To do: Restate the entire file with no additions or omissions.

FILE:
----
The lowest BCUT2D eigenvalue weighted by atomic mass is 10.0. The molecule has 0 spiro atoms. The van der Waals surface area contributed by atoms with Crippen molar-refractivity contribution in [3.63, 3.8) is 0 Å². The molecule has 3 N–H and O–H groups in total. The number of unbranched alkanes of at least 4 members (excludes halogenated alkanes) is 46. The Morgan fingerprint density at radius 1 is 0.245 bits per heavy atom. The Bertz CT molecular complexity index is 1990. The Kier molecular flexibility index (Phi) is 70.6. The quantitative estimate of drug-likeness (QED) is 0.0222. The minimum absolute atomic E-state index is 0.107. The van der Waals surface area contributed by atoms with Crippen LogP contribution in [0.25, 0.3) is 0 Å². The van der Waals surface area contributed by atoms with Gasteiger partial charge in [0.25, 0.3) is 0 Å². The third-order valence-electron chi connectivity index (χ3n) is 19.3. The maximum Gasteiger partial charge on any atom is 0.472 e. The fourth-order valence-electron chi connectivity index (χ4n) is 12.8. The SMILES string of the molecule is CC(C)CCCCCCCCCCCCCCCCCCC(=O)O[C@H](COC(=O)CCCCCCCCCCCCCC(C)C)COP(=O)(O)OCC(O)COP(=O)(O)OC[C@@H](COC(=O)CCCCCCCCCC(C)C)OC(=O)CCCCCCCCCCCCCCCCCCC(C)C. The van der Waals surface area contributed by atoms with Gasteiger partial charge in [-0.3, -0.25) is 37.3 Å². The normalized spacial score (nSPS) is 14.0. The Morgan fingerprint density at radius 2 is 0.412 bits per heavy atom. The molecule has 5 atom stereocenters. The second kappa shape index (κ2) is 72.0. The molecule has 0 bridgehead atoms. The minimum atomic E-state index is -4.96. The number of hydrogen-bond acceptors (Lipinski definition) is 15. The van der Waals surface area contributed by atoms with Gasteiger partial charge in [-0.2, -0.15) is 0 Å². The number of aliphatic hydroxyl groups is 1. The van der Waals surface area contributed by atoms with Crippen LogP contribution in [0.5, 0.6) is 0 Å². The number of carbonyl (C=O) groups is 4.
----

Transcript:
The lowest BCUT2D eigenvalue weighted by atomic mass is 10.0. The molecule has 0 spiro atoms. The van der Waals surface area contributed by atoms with Crippen molar-refractivity contribution in [3.63, 3.8) is 0 Å². The molecule has 3 N–H and O–H groups in total. The number of unbranched alkanes of at least 4 members (excludes halogenated alkanes) is 46. The Morgan fingerprint density at radius 1 is 0.245 bits per heavy atom. The Bertz CT molecular complexity index is 1990. The Kier molecular flexibility index (Phi) is 70.6. The quantitative estimate of drug-likeness (QED) is 0.0222. The minimum absolute atomic E-state index is 0.107. The van der Waals surface area contributed by atoms with Crippen LogP contribution in [0.25, 0.3) is 0 Å². The van der Waals surface area contributed by atoms with Gasteiger partial charge in [0.25, 0.3) is 0 Å². The third-order valence-electron chi connectivity index (χ3n) is 19.3. The maximum Gasteiger partial charge on any atom is 0.472 e. The fourth-order valence-electron chi connectivity index (χ4n) is 12.8. The SMILES string of the molecule is CC(C)CCCCCCCCCCCCCCCCCCC(=O)O[C@H](COC(=O)CCCCCCCCCCCCCC(C)C)COP(=O)(O)OCC(O)COP(=O)(O)OC[C@@H](COC(=O)CCCCCCCCCC(C)C)OC(=O)CCCCCCCCCCCCCCCCCCC(C)C. The van der Waals surface area contributed by atoms with Gasteiger partial charge in [-0.3, -0.25) is 37.3 Å². The normalized spacial score (nSPS) is 14.0. The Morgan fingerprint density at radius 2 is 0.412 bits per heavy atom. The molecule has 5 atom stereocenters. The second kappa shape index (κ2) is 72.0. The molecule has 0 bridgehead atoms. The minimum atomic E-state index is -4.96. The number of hydrogen-bond acceptors (Lipinski definition) is 15. The van der Waals surface area contributed by atoms with Gasteiger partial charge in [-0.2, -0.15) is 0 Å². The number of aliphatic hydroxyl groups is 1. The van der Waals surface area contributed by atoms with Crippen LogP contribution in [0.5, 0.6) is 0 Å². The number of carbonyl (C=O) groups is 4.